The Articles in the new Regulations which, in substance, give more decision-making power to the Governing bodies (CRSG) and the CCR Chairperson are the following, in particular:
Article 1 (b) and Article 6 (a)
In terms of principle, recommendations – even though made by the CCR by consensus – shall be formulated and adopted jointly with the CRSG.
Article 1 (b)
The CCR permanently delegates to the Governing bodies in the sense that, in the event of divergent conditions in different Co-ordinated Organisations, each Organisation shall have the authority to adopt its own provisions within the framework of the general provisions concerning allowances.
Article 6 (b) and (c)
It is provided that either the CCR or the Chairperson of the CCR will issue a report, first in the event of disagreement between the CCR and the CRSG and, second, in the event of failure by the CCR delegates to reach agreement; this instead of a recommendation by the CCR.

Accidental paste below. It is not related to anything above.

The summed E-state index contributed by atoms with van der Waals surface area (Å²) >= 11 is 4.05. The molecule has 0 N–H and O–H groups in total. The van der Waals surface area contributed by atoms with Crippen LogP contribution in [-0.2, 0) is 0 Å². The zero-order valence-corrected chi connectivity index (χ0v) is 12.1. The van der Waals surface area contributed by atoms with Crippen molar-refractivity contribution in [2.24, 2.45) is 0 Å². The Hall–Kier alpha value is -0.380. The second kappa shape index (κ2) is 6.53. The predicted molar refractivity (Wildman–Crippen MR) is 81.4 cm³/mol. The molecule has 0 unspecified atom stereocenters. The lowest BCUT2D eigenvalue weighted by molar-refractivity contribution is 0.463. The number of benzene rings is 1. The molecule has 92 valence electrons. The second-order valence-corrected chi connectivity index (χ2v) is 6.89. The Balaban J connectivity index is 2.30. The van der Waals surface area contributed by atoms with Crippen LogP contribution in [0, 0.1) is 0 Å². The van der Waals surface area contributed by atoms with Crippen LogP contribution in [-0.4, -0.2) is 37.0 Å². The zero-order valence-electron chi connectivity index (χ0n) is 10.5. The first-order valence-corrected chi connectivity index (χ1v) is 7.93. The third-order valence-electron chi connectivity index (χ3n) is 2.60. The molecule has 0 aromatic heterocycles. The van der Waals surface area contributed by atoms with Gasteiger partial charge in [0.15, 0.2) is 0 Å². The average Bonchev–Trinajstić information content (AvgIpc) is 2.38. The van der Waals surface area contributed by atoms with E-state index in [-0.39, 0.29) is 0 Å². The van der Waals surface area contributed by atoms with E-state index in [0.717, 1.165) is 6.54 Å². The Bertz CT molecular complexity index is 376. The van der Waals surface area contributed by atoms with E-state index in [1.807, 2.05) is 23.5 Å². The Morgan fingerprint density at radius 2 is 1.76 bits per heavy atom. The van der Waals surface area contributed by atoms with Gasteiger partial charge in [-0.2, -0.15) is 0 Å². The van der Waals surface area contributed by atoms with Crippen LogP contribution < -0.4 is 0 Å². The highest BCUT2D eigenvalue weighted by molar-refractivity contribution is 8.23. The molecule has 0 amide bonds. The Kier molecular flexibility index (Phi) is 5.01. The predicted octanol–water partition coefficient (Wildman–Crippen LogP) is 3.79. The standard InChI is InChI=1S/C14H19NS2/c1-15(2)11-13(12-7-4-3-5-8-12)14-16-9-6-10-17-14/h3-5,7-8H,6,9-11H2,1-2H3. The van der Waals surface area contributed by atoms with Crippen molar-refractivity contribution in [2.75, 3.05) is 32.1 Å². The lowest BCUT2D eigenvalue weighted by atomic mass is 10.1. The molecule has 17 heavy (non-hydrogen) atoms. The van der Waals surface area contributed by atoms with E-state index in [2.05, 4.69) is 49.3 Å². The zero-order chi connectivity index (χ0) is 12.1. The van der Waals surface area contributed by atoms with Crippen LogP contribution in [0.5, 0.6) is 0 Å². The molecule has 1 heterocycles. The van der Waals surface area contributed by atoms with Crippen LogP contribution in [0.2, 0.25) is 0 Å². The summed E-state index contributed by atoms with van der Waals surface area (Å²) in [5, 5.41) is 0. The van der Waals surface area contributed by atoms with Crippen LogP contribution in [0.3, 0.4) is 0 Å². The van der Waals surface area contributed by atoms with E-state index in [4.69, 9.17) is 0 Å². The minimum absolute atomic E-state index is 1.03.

Article 2 (b) and (c)
It should be stressed, in connection with the application of the preceding articles, that the CCR Chairperson is elected by the CCR, after consultation with the CRSG, and is paid out of the OECD-IOS budget.
He must act in the interests of the three Committees (CCR – CRSG – CRP) and look after the harmonious, rapid and efficient functioning of the co-ordination process. However, the CCR Chairperson cannot decide on questions of principle in lieu of national delegates.
Article 7 (a)
As a final attempt to achieve a meeting of minds among the Committees, Article 7 (a) provides for a concertation group which completely excludes the CCR from the co-ordination process inasmuch as it, the CCR, is just one of the three components.
Article 8 (a)